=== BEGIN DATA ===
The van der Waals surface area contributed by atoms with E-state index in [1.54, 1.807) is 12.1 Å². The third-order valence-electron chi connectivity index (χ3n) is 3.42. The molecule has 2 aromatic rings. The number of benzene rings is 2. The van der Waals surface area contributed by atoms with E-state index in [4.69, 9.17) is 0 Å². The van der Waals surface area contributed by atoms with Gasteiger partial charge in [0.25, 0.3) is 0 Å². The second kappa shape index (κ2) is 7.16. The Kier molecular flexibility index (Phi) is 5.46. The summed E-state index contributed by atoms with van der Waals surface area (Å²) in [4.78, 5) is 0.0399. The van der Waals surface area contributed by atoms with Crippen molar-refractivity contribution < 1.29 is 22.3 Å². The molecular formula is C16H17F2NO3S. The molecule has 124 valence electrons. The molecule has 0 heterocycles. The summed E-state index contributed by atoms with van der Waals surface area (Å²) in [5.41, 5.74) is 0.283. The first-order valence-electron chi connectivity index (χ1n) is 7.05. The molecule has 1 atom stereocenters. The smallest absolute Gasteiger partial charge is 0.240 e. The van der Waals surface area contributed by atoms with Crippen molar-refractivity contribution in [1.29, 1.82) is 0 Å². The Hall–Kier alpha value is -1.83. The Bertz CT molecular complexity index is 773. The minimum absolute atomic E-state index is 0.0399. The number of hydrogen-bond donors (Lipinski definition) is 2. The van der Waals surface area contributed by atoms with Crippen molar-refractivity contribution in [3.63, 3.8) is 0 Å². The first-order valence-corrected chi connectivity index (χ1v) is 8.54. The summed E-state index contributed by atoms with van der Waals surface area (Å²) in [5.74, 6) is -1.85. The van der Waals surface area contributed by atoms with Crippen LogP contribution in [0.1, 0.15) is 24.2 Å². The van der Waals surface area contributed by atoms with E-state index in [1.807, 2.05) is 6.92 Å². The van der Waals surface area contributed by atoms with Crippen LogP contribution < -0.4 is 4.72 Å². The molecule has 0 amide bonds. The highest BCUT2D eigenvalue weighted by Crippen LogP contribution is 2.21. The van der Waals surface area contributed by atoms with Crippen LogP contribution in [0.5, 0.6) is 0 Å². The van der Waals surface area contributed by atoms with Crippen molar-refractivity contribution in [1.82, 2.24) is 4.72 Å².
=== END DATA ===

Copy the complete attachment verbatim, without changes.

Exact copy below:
The van der Waals surface area contributed by atoms with E-state index in [1.54, 1.807) is 12.1 Å². The third-order valence-electron chi connectivity index (χ3n) is 3.42. The molecule has 2 aromatic rings. The number of benzene rings is 2. The van der Waals surface area contributed by atoms with E-state index in [4.69, 9.17) is 0 Å². The van der Waals surface area contributed by atoms with Gasteiger partial charge in [0.25, 0.3) is 0 Å². The second kappa shape index (κ2) is 7.16. The Kier molecular flexibility index (Phi) is 5.46. The summed E-state index contributed by atoms with van der Waals surface area (Å²) in [4.78, 5) is 0.0399. The van der Waals surface area contributed by atoms with Crippen molar-refractivity contribution < 1.29 is 22.3 Å². The molecular formula is C16H17F2NO3S. The molecule has 124 valence electrons. The molecule has 0 heterocycles. The summed E-state index contributed by atoms with van der Waals surface area (Å²) in [5.41, 5.74) is 0.283. The first-order valence-electron chi connectivity index (χ1n) is 7.05. The molecule has 1 atom stereocenters. The smallest absolute Gasteiger partial charge is 0.240 e. The van der Waals surface area contributed by atoms with Crippen molar-refractivity contribution in [1.29, 1.82) is 0 Å². The Hall–Kier alpha value is -1.83. The Bertz CT molecular complexity index is 773. The minimum absolute atomic E-state index is 0.0399. The number of hydrogen-bond donors (Lipinski definition) is 2. The van der Waals surface area contributed by atoms with Crippen molar-refractivity contribution in [3.63, 3.8) is 0 Å². The first-order valence-corrected chi connectivity index (χ1v) is 8.54. The summed E-state index contributed by atoms with van der Waals surface area (Å²) in [5.74, 6) is -1.85. The van der Waals surface area contributed by atoms with Crippen LogP contribution in [0.1, 0.15) is 24.2 Å². The van der Waals surface area contributed by atoms with E-state index in [1.807, 2.05) is 6.92 Å². The van der Waals surface area contributed by atoms with Crippen LogP contribution < -0.4 is 4.72 Å². The molecule has 0 amide bonds. The highest BCUT2D eigenvalue weighted by Crippen LogP contribution is 2.21. The van der Waals surface area contributed by atoms with Crippen LogP contribution in [0.5, 0.6) is 0 Å². The van der Waals surface area contributed by atoms with Crippen molar-refractivity contribution in [1.82, 2.24) is 4.72 Å².